Features - Interviews

Inbound: Cruising


Comprised of members from Belfast and Dublin respectively, Cruising reared their head back in November with a scuzzy, two-chorded burst of overcast garage-rock in the form of ‘You Made Me Do That’. It pricked our ears and spiked our inner eye from the first crashing cymbal, the four-piece’s albeit “early days” vibe positively promising some great things in the making.

Ahead of their debut Belfast show supporting September Girls at the Menagerie on Saturday, February 1, we fired a few questions to band (featuring one or two familiar faces) and they fired some answers back.

Hello, Cruising. Whilst we could be wrong, we suspect you might be named after the 1980 William Friedkin film of the same name. Is this the case and, if so, why Cruising?

Dan Handle: This is the case, yeah. It’s kind of awful and amazing at the same time, like us.

Benzedrine Black: And also because we’re a concept band based around the sole perspective of an anthropomorphised handkerchief soaked in poppers and being passed around people dancing in an underground gay bar which in itself is an examination of the societal issues of the day.

Dick Vortex: 3 of my favourite things … leather-clad gay men, poppers and Al Pacino. It’s atrocious. Everyone watch it immediately.

You are a very new-fangled band. Who’s all in the band and how did you come together?

Benzedrine Black on vocals, Sex Grimes on drums, Dan Handle on bass/guitar and Dick Vortex on guitar/bass.

DH: I was in Dublin playing a show and was in the pub after with Benzedrine Black and Sex Grimes and they were talking about doing a band and I was moaning about wanting to do a party type band so they invited me to be in their thing, out of pity probably. Then a while later I was in Derry with Dick Vortex and SG and DV got wind of the whole thing and wanted in on it, and here we are.

What musical (or indeed cinematic and literary) influences have informed your sound at this early stage?

BB. Nothing and everything. No-one brings in anything pre-prepared and everything so far has been written in the (very few) jams we’ve managed to get together for. It’s all very instinctive and that’s exactly how I like it. But I’m sure we sound like shit loads of other really cool, awesome, edgy stuff.

Your debut track ‘You Made Me Do That’ reminds me of White Hills, The Altered Hours and MC5 to varying degrees. Is there a particular sound you hope to capture, or is it more a case of “whatever happens, happens”?

DH: Yeah, I can definitely hear White Hills and MC5 in there. At the moment we have five songs that are playable and they all came about from improvising together so that seems to be how it works.

DV: I’m pretty sure ‘You Made Me Do That’ was the first thing we played when we all eventually got in a room together. It was a keeper.

Can we expect more material over the course of the next months – an EP maybe?

DH: Who knows? I hope so.

DV: I’ll say yes … I’m less mysterious.

You recently played your first ever show in Dublin, supporting the fantastic Exploding Eyes. How was it?

DH: I thought it was good. We were a bit shy but that’s cute.

BB: It was our first ever gig ever and as first gigs go… yeah it was good. As ‘best gigs in the history of all time ever’ go…. no… not really that good.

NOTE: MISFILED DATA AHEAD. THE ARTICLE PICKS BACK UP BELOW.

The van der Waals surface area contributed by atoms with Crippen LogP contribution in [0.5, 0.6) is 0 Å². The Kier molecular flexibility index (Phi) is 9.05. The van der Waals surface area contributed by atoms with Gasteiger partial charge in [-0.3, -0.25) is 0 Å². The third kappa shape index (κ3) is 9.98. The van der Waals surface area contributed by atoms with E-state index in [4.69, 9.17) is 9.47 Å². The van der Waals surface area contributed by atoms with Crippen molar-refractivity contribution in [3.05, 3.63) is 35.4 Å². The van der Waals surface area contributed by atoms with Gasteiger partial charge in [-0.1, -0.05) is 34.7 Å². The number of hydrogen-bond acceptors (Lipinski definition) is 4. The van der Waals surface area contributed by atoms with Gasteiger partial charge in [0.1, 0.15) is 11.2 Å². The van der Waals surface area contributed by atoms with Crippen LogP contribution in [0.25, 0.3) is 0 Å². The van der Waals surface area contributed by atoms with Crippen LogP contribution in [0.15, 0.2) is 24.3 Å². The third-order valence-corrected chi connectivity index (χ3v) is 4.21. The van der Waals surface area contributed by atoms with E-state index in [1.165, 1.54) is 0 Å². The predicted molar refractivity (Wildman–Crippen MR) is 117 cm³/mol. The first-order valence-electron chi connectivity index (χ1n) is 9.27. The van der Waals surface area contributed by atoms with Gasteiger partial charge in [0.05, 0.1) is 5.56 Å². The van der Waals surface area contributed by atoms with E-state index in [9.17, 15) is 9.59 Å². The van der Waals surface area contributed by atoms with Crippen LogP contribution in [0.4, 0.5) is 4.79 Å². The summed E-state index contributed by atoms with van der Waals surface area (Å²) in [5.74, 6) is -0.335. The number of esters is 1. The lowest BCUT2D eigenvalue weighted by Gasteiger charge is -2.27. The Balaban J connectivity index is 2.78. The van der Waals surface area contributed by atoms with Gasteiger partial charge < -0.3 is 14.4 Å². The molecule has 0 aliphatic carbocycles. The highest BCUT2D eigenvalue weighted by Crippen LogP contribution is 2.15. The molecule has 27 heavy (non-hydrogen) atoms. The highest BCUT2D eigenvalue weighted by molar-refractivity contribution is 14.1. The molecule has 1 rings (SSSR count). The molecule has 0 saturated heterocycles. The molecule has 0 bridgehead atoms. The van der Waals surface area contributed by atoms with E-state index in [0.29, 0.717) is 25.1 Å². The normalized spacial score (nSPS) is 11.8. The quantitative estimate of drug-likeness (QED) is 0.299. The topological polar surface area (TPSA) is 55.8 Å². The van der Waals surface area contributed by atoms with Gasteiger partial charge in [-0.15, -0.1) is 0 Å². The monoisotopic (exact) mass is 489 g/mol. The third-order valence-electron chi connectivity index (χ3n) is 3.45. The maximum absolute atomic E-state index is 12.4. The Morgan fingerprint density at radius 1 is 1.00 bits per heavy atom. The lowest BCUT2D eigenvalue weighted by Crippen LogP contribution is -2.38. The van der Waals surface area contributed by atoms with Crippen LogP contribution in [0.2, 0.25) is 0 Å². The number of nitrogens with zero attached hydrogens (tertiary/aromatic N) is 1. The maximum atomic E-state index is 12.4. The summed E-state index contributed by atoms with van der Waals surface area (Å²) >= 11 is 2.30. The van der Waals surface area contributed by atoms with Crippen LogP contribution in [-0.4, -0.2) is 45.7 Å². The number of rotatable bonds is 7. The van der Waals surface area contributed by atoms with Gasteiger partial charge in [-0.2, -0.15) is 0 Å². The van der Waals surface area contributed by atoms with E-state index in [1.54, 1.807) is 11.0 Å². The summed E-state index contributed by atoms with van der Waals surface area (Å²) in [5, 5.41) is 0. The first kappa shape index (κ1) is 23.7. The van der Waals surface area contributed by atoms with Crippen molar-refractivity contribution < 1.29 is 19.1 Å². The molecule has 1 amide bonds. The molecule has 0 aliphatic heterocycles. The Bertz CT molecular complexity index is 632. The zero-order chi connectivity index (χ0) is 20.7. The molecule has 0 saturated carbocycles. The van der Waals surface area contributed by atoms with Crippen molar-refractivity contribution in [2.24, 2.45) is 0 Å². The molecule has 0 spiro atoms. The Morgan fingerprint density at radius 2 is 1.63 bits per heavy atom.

DV: Freezing.

Seemingly unconcerned with sonic monogamy, you’re all involved with different bands and colloborative outfits. What sets Cruising apart from these endeavours?

DH: Yeah we’re quite promiscuous that way. It’s different from other bands I’ve been in, in that it’s more collaborative and less serious in general. It’s a recreational band.

DV: It’s really just a chance to mess around and see what happens. Also I get to play guitar in a band now which I’ve been itching to do since I was about 5. I never bothered to learn so I’m just winging it. The rest of the guys seem fine with that which is nice of them.

BB: I always work better and faster in a collaborative environment. It means it’s different every time. I find it way more representative of the sum of the individual people involved and that’s cool – ’cause if I wanted this thing to be just about me and my ideas alone then I’d just work on my own. What makes it different this time around compared to the last band I was in, is that I’m gonna have a new pirate flag tattoo that I didn’t have before.


Are you collectively interested in achieving any particular state of recognition or repute – or is writing, recording and performing music enough in itself?

DH: It’s enough just to get together and practice and play some shows right now, but it’s sounding good so far so who knows?

BB: We’re all pretty happy to be just getting together, hanging out, making music and we’ll see how things go. So yeah – chilled vibes and havin lots of fun for the moment and whatever happens happens. Mind you, if anyone leaves or quits, I’ll knife them. Nah that’s not true, they’re all too nice. Hugs not drugs.

Finally, you’re making your Belfast debut at the Menagerie, supporting September Girls, onSaturday, February 1. What kind of set can expect at the show?

DH: About 25 minutes in duration, probably mostly with backs to the audience (apart from SG).

: And a solo only a mother could love.

: Pretty much the exact same set we played in Dublin – just in case any of our many many ‘fans’ out there are thinking of making the trip up North to support us ‘on the road’.

Win a pair of tickets to see September Girls and Cruising at Belfast’s Menagerie on Saturday, February 1 here.

is the editor of The Thin Air. Talk to him about Philip Glass and/or follow him on Twitter @brianconey.